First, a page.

A Reader Wrote:
Over the last week or so, I’ve been listening to the Daily Buddhism podcase. I started with 0, and now I’ve made it to 23. The Four Noble Truths, 8-fold Path and 5-Precepts helped me tremendously to determine what is basic.
This morning, I reached out to a local Buddhist community . . . → Read More: Local Buddhist Groups & Sangha
A reader writes:
What would it take to convert over to Buddhism?
We’ve talked about this a number of times before, but it keeps coming up, so at the very least, that means there a lot of wanna-be new Buddhists out there. That’s a good thing!
Although there are some traditions or denominations of Buddhism that . . . → Read More: Converting to Buddhism
Yesterday we talked briefly about Bardo, which is a Tibetan concept and involves the afterlife.
I tend to lean more toward the Zen methods, and easily the most famous, most well-respected Zen teacher today is Thich Nhat Hanh. We’ve discussed him here before many times, most notably back when I introduced the Five Precepts. He’s a great . . . → Read More: Thich Nhat Hanh: On Birth and Death
The Five-Minute Buddhist
by Brian Schell
Buy for Kindle from Amazon
Buy Paperback from Amazon
A jargon-free, plain language introduction to the foundational ideas of Buddhism and real-world tips for practicing Buddhism while balancing life in the real, modern world. This book goes easy on the mystical mumbo-jumbo and simply introduces the ideas that will help you live in . . . → Read More: Book: The Five-Minute Buddhist by Brian Schell
This is a general question… In studying Buddhism, we learn that attachment is undesirable. We learn we need to recognise and remove attachments that we identify we have. Is there a point where we can become too attached to the teachings of Buddhism? i.e. the Four Noble Truths, the Five Precepts, etc? In the end, does . . . → Read More: Attachment TO Buddhism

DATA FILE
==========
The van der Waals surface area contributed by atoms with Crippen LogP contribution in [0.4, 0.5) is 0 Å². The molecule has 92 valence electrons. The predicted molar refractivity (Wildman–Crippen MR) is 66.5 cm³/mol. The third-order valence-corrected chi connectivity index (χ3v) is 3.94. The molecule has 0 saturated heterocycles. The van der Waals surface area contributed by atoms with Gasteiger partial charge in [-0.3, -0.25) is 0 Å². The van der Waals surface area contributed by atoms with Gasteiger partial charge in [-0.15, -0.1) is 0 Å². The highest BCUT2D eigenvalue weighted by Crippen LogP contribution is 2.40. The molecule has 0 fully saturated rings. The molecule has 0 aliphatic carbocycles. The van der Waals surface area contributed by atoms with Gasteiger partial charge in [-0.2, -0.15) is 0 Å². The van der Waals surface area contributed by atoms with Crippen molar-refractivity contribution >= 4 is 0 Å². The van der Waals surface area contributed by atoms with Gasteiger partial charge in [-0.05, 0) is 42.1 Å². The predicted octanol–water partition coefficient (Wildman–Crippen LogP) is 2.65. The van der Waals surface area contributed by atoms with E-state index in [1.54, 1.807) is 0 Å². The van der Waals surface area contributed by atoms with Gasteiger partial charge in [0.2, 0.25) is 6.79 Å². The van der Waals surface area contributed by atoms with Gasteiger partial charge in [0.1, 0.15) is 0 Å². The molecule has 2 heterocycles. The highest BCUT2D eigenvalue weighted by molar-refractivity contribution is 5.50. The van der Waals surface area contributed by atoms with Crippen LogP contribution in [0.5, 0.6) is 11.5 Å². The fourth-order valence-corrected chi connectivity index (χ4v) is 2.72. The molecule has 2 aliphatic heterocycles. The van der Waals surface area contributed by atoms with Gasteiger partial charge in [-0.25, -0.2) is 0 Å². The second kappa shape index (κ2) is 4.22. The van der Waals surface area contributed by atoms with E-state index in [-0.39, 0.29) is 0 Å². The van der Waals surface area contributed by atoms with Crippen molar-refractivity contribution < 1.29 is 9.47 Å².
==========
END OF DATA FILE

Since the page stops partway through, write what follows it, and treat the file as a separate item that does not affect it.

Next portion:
Hello, I am a student, and I grew up in a Extremely Catholic home and have found that I do not agree with the Catholic way of life but more of the Buddhist ideology of Karma. I was wondering if you can give me any guidance as to be more of a Buddhist and a better . . . → Read More: What Do I Need To Do?
In Catholicism and other sects of Christianity, there is a focus on a confession of sins to others, such as priests or a congregation. Are there similar actions in the various Buddhist sects?
There are many examples of monks and laypeople “confesssing” various things to the original Buddha. One story goes as follows:
A wealthy householder . . . → Read More: Confessions and Guilt
I know you’ve been over the Buddhist diet a million times but I have always been perplexed about the justification of not adhering to a vegetarian diet by the many Buddhist lay people in Asia. I personally am not a vegetarian but I hate unanswered questions.
Anyway, I happened to notice that the Wikipedia version (terribly . . . → Read More: Violence and the First Precept
Today’s guest post is from Thomas Hochmann, a former English teacher and a student of Buddhism since 2002. Today, he will lead us through something called transformational practice. His blog can be found at http://www.hochmann.org and you can follow him on Twitter (@hochmann).
Transformational Practice, by Thomas Hochmann
When you think of religion, what comes to mind? . . . → Read More: Guest Post: Transformational Practice, by Thomas Hochmann
Isn’t trying to reach enlightenment a form of desire? Wouldn’t it therefore contradict the second Noble Truth, and trying to reach it bring suffering?
Just to to refresh everyone’s memories, the second Noble Truth says that, “suffering is caused by attachment to desire.” It is also sometimes expanded to include irrational desire or grasping.
The problem isn’t exactly . . . → Read More: How Can I Desire Enlightenment?